Does the Pope think it would be wrong — unwarranted, unhelpful — for Jews in Europe to be “fearful” of Muslims? When two elderly Jewish women in Paris were murdered, in separate incidents, by Muslim neighbors, with one of them stabbed repeatedly, then thrown out a window, while the other’s incinerated body is found in her apartment, which had been set on fire, might “fear” not be the clear-headed response? When a Muslim gang kidnaps a young Jewish man, Ilan Halimi, and for three weeks holds him hostage, torturing him until he finally dies from that torture, isn’t “fear” — along with fury — fully justified? When three small Jewish children are shot dead by a Muslim terrorist in front of a rabbi, the father of two of them, who is then also killed, should Jewish parents not feel “fear”? When Jewish pupils are taunted and beaten up by Muslim classmates so that they have to change schools? When the French Jewish leader, Roger Cukierman, already in 2015 declared that “All violence [against Jews] in France, and we must say this, all violent acts today are committed by young Muslims”? Does the Pope think it would be crazy or “unhelpful” for Jews to fear Muslims and, as a consequence, to support those policies, opposed by pollyannish Pope Francis, to limit the number of Muslim migrants?
The absence of “fear” when fear is warranted should not be praised but deplored. We should also recognize that there can be too little of the right kind and too much of the wrong kind of “fear”: the police in Rotherham were insufficiently fearful of what was happening to the English girls who were the victims of mass rapes, and too fearful of being called “racists” if they pursued the Muslim grooming gangs.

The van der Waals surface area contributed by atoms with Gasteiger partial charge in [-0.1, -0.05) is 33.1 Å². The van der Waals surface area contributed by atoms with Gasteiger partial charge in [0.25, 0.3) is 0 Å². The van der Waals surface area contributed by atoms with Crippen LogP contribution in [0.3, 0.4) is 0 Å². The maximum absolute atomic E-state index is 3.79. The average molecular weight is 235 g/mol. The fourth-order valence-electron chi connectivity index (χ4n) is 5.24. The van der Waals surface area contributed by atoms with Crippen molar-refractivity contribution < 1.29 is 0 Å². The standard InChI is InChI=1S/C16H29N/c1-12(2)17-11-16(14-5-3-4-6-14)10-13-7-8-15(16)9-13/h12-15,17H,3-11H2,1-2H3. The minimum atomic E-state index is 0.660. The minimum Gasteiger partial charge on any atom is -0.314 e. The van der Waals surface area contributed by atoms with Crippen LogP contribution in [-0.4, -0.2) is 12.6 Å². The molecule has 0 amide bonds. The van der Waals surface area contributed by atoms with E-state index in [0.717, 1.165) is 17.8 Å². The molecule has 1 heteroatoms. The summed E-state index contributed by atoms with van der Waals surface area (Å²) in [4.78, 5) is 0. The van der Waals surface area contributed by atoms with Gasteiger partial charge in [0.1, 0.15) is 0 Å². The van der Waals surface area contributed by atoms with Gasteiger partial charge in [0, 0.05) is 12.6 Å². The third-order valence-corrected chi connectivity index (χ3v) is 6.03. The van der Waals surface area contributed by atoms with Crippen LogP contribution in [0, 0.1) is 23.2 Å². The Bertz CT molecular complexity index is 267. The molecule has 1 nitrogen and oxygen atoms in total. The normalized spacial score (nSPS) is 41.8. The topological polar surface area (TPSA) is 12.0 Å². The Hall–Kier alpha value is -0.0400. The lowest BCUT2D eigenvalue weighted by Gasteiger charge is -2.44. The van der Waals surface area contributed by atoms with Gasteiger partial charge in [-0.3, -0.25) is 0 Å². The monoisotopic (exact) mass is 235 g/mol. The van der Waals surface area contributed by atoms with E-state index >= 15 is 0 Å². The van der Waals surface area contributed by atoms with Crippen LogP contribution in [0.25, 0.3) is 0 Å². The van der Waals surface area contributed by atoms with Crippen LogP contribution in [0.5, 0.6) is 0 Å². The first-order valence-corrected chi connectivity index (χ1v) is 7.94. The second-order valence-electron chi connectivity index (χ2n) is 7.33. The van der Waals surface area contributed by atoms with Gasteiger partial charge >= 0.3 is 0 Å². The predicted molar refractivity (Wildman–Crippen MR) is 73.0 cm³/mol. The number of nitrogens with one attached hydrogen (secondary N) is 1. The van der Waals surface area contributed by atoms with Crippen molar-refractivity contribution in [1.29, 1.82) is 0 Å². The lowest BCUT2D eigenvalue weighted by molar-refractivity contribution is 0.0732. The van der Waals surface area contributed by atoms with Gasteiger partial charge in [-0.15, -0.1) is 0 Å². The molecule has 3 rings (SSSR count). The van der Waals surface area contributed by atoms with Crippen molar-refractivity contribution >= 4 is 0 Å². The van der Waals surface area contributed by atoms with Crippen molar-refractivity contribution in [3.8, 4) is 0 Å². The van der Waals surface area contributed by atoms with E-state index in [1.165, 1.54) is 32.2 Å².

Pope Francis has it wrong. Those who intelligently fear Islam and the large-scale presence of Muslims in Europe have much to be fearful about. They fear Muslim terrorists, responsible for so many tens of thousands of attacks since 9/11. Of course, they fear Muslim sexual predators, with the grooming gangs in Rotherham only the most publicized example of what has apparently been going on across the U.K. They fear the attacks on Jews, homosexuals, on priests, on those who publicly criticize Islam or Muhammad. For a few unflattering paragraphs he wrote in a 2006 article for Le Figaro about Muhammad, the teacher Robert Redeker has ever since had to live in hiding under police protection. Others, such as the writers Eric Zemmour and Alain Finkielkraut, may not be in hiding, but they do require extra security for their speaking engagements, and cannot move around without worrying about their safety, because of what they write and speak about Islam. All those who care about the freedom of speech in Europe should now be “fearful,” despite the Pope’s glib assurances that such “fear” is uncalled for.